Monday, May 23, 2022

Prologue finally brings together the best of Subnautica and Cookie Clicker

If there was a way to liquefy the survival / crafting genre and inject it directly into my bloodstream, I would. Chopping down trees and turning useless junk into useful tools is something that really gets my engine going. I’ve never been so involved with building bases, so I prefer exploration-focused games like The Forest and Raft over more creative games like Minecraft and Valheim. The Planet Crafter: Prologue, which released on Steam last month, is my newest survival / crafting obsession. It combines the exploration of Subnautica with the hyper addictive progression of an idle game in a way that feels like it was made to ruin my life. I’m glad the prologue is a limited selection of what The Planet Crafter has to offer because if it hadn’t interrupted me after a few hours, I might not have been able to stop.


At first glance, The Planet Crafter doesn’t look like much. The first 30 to 40 minutes start like with Subnautica or Breathedge – you can leave your pod and collect resources in close proximity, but are limited to a short range as you only have a few seconds of oxygen before you have to walk back to the pod. You will have to spend some time collecting cobalt, iron, titanium and silicon, which are scattered around your capsule quite unnaturally, until you are able to make the necessary upgrades to venture further, like a bigger backpack, an oxygen tank, water bottles and the like flashlight.

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The goal of The Planet Crafter is not immediately clear. After making the first few upgrades, the quest log will disappear and you will have to figure out where to go and what to do for yourself. I found myself building whatever I had the resources to do just to see how it worked. After building a drill and wind turbine, followed by reading a series of informational screens in my pod, I finally realized the goal of The Planet Crafter: transform a desolate planet into a living, breathing world.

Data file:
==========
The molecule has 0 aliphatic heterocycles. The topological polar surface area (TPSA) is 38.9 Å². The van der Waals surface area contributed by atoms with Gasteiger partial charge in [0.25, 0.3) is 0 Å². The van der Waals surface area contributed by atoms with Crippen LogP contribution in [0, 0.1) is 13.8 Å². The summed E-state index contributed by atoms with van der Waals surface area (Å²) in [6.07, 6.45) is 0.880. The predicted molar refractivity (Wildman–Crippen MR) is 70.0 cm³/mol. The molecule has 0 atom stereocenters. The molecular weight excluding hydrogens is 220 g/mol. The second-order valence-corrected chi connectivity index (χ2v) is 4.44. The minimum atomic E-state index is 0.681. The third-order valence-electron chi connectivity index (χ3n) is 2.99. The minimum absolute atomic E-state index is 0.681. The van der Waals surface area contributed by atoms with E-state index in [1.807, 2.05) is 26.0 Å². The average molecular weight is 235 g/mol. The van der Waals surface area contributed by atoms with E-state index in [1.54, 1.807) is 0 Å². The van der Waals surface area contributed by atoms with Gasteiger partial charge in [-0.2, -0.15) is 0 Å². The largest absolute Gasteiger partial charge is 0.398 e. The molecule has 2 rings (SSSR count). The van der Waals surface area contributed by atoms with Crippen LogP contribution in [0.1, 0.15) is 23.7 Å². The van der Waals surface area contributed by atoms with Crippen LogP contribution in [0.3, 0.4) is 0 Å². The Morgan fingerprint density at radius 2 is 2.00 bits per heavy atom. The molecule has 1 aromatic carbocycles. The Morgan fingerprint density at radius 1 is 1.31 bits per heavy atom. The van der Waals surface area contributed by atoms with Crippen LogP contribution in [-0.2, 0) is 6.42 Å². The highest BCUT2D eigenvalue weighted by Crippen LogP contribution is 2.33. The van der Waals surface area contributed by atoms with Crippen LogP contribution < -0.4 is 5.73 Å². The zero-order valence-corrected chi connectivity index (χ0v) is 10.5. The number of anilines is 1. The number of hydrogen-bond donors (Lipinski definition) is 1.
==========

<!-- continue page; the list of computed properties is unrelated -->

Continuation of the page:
There are three development categories to be followed: pressure, heat and oxygen. Pressure is created by drilling into the ground, heat is created by building heating, and oxygen is created by growing planets. Setting up drills is easy, but it costs energy – hence the wind turbines.

Heaters require iridium, which you cannot find near your starter capsule. The same goes for vegetable tubes, which need a seed for plants to grow. To continue the terraforming process, you will need to go to the various crash sites around the world and remove them for materials. With the right resources, you can build bigger and better drills, heaters, and vegetable tubes that continually accelerate the terraforming process.

The Planet Crafter doesn’t care at all about the aesthetics or organization of your terraforming machines. You can place a drill anywhere on the floor and it will instantly increase your print production by 0.02 / s.If you run out of power you can build and record a wind turbine or solar panel anywhere in the world. No cables need to be laid or connections made. Whatever you build will add to the entire system no matter where you build it.